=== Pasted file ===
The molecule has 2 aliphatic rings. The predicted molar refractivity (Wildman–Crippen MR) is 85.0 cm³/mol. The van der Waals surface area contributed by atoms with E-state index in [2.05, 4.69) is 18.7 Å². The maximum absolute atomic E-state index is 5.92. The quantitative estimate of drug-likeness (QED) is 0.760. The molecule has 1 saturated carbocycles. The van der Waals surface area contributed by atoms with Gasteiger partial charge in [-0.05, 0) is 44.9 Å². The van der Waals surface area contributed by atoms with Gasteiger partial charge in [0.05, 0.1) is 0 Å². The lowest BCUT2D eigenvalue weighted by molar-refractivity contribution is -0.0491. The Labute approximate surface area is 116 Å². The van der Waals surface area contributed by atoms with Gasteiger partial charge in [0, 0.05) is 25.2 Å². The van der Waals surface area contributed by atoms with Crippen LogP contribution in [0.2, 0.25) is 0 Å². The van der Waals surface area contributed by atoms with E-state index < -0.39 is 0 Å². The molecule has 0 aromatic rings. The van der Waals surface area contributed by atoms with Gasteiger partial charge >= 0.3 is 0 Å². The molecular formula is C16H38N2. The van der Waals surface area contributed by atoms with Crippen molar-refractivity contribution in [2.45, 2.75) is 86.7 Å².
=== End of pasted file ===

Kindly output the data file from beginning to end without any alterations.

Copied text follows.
The molecule has 2 aliphatic rings. The predicted molar refractivity (Wildman–Crippen MR) is 85.0 cm³/mol. The van der Waals surface area contributed by atoms with E-state index in [2.05, 4.69) is 18.7 Å². The maximum absolute atomic E-state index is 5.92. The quantitative estimate of drug-likeness (QED) is 0.760. The molecule has 1 saturated carbocycles. The van der Waals surface area contributed by atoms with Gasteiger partial charge in [-0.05, 0) is 44.9 Å². The van der Waals surface area contributed by atoms with Gasteiger partial charge in [0.05, 0.1) is 0 Å². The lowest BCUT2D eigenvalue weighted by molar-refractivity contribution is -0.0491. The Labute approximate surface area is 116 Å². The van der Waals surface area contributed by atoms with Gasteiger partial charge in [0, 0.05) is 25.2 Å². The van der Waals surface area contributed by atoms with Crippen LogP contribution in [0.2, 0.25) is 0 Å². The van der Waals surface area contributed by atoms with E-state index < -0.39 is 0 Å². The molecule has 0 aromatic rings. The van der Waals surface area contributed by atoms with Gasteiger partial charge >= 0.3 is 0 Å². The molecular formula is C16H38N2. The van der Waals surface area contributed by atoms with Crippen molar-refractivity contribution in [2.45, 2.75) is 86.7 Å².